According to family tradition, Greenberry Harrison was the son of a William Harrison. The line of Greenberry Harrison is a 36/37 match with the line of Robert Harrison below. This lineage is haplogroup R1a1a.

The line of Richard Harrison has a 36/37 match to the line of Robert S. Harrison, and a 35/37 match to the line of Greenberry Harrison above, meaning that these families have a 98% chance of a common Harrison ancestor in the last 300 years.

The line of Robert Harrison has a 35 or 36/37 marker match with the other lineage 39 Harrison families, meaning there is a 98% chance all of these families are related.


Lineage 40-The John "Jackey" Harrison Line of Virginia and Ohio
This lineage is haplogroup R1b1a2.


The lineage of Samuel Harrison of Bedford Co., Tennessee matches the line of John W. Harrison above on 35 of 37 markers, meaning there is an 88.2% chance of a common Harrison ancestor within 12 generations, and a 96.3% chance within 16 generations.


Lineage 41-The James Harrison Line of Northumberland, England
This Harrison family resided in North Shields, Northumberland, and South Shields, Durham, and is haplogroup I1a. It is not closely related to any of the other English Harrison families.


Lineage 42-The Harrison Line of Middlesex and Derbyshire, England and Virginia
The earliest known member of this line is Captain Thomas Harrison, master of the ship, "Honour," who married Alice Moore of Stepney Parish. He married second, Elizabeth Stott, in 1646 at St. Dunstan's Church, Stepney. The English branch of this family also comes from Horsely Woodhouse, Derbyshire. There is a 65/67 match to a Harrison line from Albemarle Parish, Sussex County, Virginia. There is a 66/67 match between the Derbyshire line and the line of Daniel Harrison of Lancaster County, and an exact 37/37 match between the line of Thomas Harrison and that of Daniel Harrison. The 66/67 match between the English and American lines of this family indicate a 99.3% chance of a common ancestor within 12 generations. This family is haplogroup I2b1.

Edward and Daniel Harrison were in Virginia in the early 1640s. Edward was in Rappahanock Co., VA by 1642, when he patented 550 acres. He died by 10 May 1679. Daniel (or Daniell) Harrison was in Lancaster County, VA by 1642. He owned land near Edward, and may have been related.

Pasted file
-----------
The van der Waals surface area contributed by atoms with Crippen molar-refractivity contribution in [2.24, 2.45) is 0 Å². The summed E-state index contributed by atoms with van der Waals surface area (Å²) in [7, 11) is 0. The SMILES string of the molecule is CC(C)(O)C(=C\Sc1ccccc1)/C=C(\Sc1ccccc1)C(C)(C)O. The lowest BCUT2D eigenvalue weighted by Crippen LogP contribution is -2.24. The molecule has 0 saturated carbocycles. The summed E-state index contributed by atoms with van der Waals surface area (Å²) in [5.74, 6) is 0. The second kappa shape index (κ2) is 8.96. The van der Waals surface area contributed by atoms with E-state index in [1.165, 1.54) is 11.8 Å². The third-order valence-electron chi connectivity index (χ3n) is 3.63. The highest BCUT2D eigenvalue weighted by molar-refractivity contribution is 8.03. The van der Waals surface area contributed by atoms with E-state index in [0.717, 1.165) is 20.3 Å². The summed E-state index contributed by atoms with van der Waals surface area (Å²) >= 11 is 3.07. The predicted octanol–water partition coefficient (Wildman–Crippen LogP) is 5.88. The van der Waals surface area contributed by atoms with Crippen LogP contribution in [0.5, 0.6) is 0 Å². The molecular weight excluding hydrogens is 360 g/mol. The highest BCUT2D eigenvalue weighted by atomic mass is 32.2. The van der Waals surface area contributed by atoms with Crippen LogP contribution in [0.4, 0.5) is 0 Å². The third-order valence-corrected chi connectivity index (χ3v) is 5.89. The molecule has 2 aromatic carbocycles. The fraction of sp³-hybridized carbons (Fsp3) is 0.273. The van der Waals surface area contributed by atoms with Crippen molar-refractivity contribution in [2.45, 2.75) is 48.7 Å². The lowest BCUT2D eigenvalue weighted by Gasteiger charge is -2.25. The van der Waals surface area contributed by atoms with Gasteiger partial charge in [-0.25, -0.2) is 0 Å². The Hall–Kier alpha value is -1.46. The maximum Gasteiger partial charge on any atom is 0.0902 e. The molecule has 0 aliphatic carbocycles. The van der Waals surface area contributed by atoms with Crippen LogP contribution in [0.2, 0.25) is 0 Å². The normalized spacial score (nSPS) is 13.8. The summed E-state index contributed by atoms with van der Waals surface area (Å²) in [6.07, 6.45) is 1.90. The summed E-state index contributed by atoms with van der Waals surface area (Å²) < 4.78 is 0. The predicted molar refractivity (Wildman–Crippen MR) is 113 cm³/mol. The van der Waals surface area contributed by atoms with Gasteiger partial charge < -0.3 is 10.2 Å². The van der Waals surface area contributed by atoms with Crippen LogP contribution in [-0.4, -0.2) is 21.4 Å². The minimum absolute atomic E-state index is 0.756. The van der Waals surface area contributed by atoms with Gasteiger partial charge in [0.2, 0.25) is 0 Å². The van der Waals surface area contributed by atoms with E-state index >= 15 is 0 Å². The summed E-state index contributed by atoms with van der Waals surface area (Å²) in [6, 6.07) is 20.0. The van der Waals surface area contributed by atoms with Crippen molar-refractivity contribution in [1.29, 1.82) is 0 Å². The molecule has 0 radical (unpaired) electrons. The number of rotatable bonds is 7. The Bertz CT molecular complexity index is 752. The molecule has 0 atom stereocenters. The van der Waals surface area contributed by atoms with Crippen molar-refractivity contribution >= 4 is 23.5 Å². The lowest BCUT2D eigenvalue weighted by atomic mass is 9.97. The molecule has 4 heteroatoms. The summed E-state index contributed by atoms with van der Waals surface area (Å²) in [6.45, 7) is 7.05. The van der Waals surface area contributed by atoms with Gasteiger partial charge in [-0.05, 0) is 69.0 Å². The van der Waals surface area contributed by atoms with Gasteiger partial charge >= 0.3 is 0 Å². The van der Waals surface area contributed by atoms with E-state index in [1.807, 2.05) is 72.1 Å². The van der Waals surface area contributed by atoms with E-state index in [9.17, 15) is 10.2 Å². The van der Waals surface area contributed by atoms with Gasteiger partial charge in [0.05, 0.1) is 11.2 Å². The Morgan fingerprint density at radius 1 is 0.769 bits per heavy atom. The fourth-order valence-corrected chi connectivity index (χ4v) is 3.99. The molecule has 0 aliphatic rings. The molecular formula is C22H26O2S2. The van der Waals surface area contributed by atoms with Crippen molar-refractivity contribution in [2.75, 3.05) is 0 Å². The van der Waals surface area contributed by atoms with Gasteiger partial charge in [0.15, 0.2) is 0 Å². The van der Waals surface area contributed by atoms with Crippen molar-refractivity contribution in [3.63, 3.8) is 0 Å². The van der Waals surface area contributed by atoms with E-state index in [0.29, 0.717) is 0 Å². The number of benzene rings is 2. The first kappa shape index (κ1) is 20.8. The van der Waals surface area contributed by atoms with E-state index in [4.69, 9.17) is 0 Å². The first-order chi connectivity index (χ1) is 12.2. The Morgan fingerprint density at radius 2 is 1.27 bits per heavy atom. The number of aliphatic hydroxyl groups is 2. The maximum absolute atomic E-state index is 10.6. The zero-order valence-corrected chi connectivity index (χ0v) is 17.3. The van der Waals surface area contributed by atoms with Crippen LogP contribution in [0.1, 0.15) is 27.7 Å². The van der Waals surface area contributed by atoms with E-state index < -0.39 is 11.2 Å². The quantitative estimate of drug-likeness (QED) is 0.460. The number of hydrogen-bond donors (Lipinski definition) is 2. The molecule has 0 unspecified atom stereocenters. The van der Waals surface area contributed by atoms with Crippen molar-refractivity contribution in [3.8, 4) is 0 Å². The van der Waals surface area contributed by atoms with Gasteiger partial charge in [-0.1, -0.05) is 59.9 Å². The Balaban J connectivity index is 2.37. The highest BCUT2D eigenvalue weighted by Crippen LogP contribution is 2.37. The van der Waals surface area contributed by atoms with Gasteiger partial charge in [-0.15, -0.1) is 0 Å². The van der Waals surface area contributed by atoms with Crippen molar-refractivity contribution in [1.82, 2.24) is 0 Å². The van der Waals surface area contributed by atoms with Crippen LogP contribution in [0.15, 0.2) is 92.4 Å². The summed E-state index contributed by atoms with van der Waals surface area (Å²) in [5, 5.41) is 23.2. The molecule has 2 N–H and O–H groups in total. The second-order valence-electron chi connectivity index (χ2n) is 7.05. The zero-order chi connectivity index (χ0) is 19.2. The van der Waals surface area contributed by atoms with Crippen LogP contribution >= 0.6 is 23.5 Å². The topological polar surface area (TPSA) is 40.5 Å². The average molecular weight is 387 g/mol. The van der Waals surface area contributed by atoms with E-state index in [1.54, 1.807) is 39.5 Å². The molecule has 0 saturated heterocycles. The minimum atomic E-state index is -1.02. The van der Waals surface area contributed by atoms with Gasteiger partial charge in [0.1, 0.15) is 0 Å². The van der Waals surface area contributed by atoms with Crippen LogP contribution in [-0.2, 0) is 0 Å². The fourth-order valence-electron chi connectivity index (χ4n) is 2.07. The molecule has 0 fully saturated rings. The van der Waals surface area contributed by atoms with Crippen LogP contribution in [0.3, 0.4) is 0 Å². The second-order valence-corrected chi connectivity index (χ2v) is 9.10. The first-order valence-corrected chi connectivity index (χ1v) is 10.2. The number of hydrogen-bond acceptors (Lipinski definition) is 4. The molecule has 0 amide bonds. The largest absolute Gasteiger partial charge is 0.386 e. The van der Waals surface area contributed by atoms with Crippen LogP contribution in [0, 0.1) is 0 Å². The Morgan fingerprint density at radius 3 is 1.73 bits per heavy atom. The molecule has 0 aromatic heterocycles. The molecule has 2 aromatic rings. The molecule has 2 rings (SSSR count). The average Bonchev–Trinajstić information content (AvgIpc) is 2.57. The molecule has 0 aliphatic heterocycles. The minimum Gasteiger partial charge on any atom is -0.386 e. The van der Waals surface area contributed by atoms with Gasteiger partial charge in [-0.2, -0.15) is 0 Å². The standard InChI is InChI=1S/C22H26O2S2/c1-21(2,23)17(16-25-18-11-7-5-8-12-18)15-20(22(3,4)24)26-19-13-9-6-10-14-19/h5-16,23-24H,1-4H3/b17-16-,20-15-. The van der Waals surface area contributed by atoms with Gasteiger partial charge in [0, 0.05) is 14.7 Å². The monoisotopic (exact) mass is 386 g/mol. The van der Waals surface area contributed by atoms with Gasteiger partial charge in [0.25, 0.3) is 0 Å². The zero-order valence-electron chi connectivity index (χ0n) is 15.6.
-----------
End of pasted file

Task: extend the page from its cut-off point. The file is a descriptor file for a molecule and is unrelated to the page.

Lineage 43-The Robert Harrison Line of Gallia Co., Ohio
This Harrison line came from Virginia, and were early settlers in Ohio. This family is haplogroup I1.

Lineage 44-The Thomas Harrison Line of Wigan, Lancashire
This Harrison line came from Wigan, Lancashire. This family is haplogroup R1b.


Lineage 45-The Thomas Harrison Line of Scotland and Luzerene, Pennsylvania
This Harrison line originated in or near Barony, Lanark, Scotland, and migrated to Pennsylvania. This family is haplogroup R1b1.


Lineage 46-The Richard Harrison Line of Virginia and Georgia
This Harrison family came from Virginia, and settled in Georgia. Research on the line comes from Stephanie Ray. This family is haplogroup R1b1a2

There is a 66/67 marker match between a member of this line and the line of John Brothers, b. 1629 res. Nansemond Co., VA. It is not clear if there was an early adoption between these lines, but there is a 99.2% chance of a common male ancestor since the year 1700. Whether that common ancestor was a Brothers or a Harrison is as yet unknown. There is a 34/37 marker match between this line from Ireland and others in lineage 46, indicating a 88% chance of a common male ancestor since the year 1600.

Lineage 47-The Abraham Harrison Line of Shropshire, England
This Harrison family came from Shropshire, England, and Scotland. This family is haplogroup R1b1a2

Lineage 48-The William Harrison Line of Westmoreland & King George Co., Virginia
There have been a number of different ancestries proposed over the years for William Harrison b. abt 1702. He is often connected to the Anthony Harrison line by Robert Harrison b. abt 1674. Others have William b. abt 1702 as the son of George Harrison. Still other researchers claim that the Burdett name connects this family to Lineage 22, since Burr Harrison married a Burdette. The results of both presumed members of this line, however, show no relationship to any of those lines and that it is another Harrison line unrelated to these other lineage groups. In addition, the two tested lines of James Harrison b. abt 1750 do not match, so there is either a mistake in these lines, or an adoption. Several more Harrisons descended from this line are needed to sort out the connections. This family is haplogroup E1b or I2b1


Lineage 49-The Thomas Harrison Line of Virginia & Illinois
This line is thought by some researchers to be descended from Ezekiel Harrison b. 1751 and Sarah Bryan of Virginia and Sangemon Co., IL, but that family is part of the "Long Grey Trail" line, and is not at all related to this Harrison family. This family is haplogroup R1a1.


Lineage 50-The Gabriel Harrison Line of Charles City Co., Virginia